Here is a New York Times blog book review  of the Gretchen Morgenson and Josh Rosner’s book, which relied heavily on Pinto’s research.

This Huffington Post link contains the most detailed description of what reportedly was in the Fed memo sent to the FCIC, as well as Wallison’s admission of leaking it to Pinto.



“Read this piece by David Fiderer, who calls out the American Enterprise Institute’s Edward Pinto, who along with Peter Wallison, has been the primary force behind the Big Lie, noting how he has recently taken in The New York Times, the Los Angeles Times, and others with misleading claims about the Federal Housing Administration.” 


--Mike Konczal, a fellow with the Roosevelt Institute


Wonkblog: No, Marco Rubio, government did not cause the housing crisis



(Maloni note: Konczal's piece also references previous rejections of the AEI/Pinto/Wallison charges.)


--Jesse Eisinger


--Barry Ritholz    

--Paul Krugman  


--Ken Harney


Nick Timiraos, WSJ

Mortgages, Ed Pinto, and a vast conspiracy of silence …“Check out that first chart. Hilarious stuff.”



The world needs to remember Ed Pinto’s and AEI’s first major foray into housing research and keep it in mind, if similar fetid analysis—with an international flavor--pours from the AEI well.



“Fool me once, shame on you; fool me twice, shame on me!”



2013 and 2014

I wish you and yours, all, a healthy, happy holiday season and an equally healthy, happy and productive New Year.

May the saner minds in Congress and in the financial services world emerge and shine in 2014


Maloni, 12-21-2013

Sunday, December 15, 2013


Cats and Dogs


Much happening. I’ll try to hit as many as possible and keep the commentary short. 

Conservatives Fear FHFA’s Watt 

The Right seems very upset about Mel Watt’s appointment as the new Director at the Federal Housing Finance Agency (FHFA) succeeding their hero, Ed DeMarco. (Although who knows if, when and where Ed will go, since he does have some Civil Service protection.) 

If you can believe all of the Starboard side worries, the world has come to an end and Watt is going to revive Fannie and Freddie, with doom and pestilence sure to follow. 

Teahadists and friends, it was just coincidence that Watt--in his first day on the job--sought meetings with David Maxwell, Jim Johnson, Frank Raines, Jamie Gorelick and Tom Donilon…..Ah, just teasing! 

But, we know they are partly Right (pun!).

Taxpayers Lost Money on GM 

The US lost money on its investment in GM, which doesn’t mean it wasn’t the right thing to do, but the taxpayers will not lose money on their investment in Fannie and Freddie.


In a few weeks, when the fourth quarter 2013 earnings are reported, the Treasury will realize billions more than it invested in the two mortgage giants and that number only will grow rapidly as 2014 unfolds.

Senators Corker and Warner, along with Ed DeMarco can deride and putdown the financial productivity all they want, but the facts speak for themselves as does Treasury’s coffers.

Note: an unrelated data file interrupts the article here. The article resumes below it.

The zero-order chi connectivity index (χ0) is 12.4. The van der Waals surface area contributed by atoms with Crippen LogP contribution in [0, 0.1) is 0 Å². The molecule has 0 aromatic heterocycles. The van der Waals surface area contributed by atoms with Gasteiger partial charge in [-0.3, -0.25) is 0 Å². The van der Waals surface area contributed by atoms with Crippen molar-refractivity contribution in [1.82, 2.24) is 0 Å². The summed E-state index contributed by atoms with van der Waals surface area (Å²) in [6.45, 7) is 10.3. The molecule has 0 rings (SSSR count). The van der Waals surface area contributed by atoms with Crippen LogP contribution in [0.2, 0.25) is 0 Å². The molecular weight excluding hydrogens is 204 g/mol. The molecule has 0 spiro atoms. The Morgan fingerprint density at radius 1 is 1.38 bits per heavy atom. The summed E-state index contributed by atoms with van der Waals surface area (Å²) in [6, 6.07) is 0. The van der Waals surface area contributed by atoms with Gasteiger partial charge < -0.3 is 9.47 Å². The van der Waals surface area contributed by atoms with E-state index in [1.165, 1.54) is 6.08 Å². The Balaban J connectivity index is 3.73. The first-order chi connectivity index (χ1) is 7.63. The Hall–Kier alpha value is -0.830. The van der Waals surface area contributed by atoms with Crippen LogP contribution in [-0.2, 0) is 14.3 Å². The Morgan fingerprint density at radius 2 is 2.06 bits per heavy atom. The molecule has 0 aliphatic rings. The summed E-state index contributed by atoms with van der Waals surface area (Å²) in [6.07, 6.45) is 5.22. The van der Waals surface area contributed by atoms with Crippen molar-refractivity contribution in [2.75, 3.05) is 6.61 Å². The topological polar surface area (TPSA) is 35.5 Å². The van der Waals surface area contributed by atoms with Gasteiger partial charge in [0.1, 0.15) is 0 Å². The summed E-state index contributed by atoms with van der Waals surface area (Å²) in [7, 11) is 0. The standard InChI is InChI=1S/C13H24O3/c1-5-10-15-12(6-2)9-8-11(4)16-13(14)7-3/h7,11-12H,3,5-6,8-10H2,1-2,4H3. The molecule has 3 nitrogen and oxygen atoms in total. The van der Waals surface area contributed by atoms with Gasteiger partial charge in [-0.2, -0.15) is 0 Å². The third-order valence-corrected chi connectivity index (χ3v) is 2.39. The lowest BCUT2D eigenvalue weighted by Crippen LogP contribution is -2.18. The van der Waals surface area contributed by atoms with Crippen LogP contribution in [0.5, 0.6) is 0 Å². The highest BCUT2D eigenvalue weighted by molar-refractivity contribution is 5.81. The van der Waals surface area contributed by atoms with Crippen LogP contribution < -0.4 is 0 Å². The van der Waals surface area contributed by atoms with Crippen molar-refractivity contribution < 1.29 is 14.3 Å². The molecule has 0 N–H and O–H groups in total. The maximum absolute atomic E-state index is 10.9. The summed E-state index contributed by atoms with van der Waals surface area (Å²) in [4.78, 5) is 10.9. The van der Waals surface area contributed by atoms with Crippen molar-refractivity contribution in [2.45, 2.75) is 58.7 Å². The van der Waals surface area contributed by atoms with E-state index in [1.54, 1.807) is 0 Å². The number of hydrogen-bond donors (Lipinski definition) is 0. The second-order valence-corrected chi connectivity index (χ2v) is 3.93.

How much will the taxpayers get over and above the $187 Billion infused in F&F, depends on how long Treasury Secretary Jack Lew insists on collecting 100% of Fannie/Freddie earnings, in addition to their minimum capital requirements. Lew can change that arrangement via regulation and not even bother the Hill. 

(Maybe all of those Rightwing concerns are fearful of Treasury cutting a deal with the F&F preferred investors--who are staring down Treasury’s throat via their 17 “takings” lawsuits--to creatively apply the preferred investments to revive and capitalize the two, with the “new owners” agreeing to provide additional capital?) 

If revitalized and allowed to flourish, Treasury’s 80% senior preferred stockownership—treated as their GM investment (sold off over time)—could produce hundreds of billions for the General Fund.


That makes a lot more sense than tearing up the mortgage market’s fabric with a new federal agency, forcing new business relationships on all of the current participants, raising doubts about future market effectiveness, and guaranteeing that Congress—which never does anything simply or correctly—can succeed in a cobbling a new national primary and secondary mortgage market seamlessly. 

New Job for AEI’s Ed Pinto 

Huzzah, Ed Pinto has been given a new portfolio by the American Enterprise Institute (AEI). He is heading the AEI’s International Center on Housing Risk. 

Although Ed and his posse have chosen to debut their new show Germany, I would hope his new international perspective allows him discover something he and his AEI colleague, Peter Wallison, have apparently overlooked or more than likely ignored because it is so inconvenient.


That’s the more than $2 Trillion in subprime private label securities (PLS) issued by Wall Street and the big banks during 2005-2007, which they vigorously marketed overseas, making the US real estate setback an international debacle, when between 40% and 50% of those bonds failed!


Ed and Peter (the latter as recently as about a month ago in an NAR sponsored conference in San Francisco) pretend that PLS garbage wasn’t created and sold because it ruins their “The federal government and Fannie and Freddie were responsible for the 2008 meltdown” story.



Just check out the numbers guys! 

The “incidence and severity” of PLS defaults and failures were gargantuan compared to F&F MBS losses.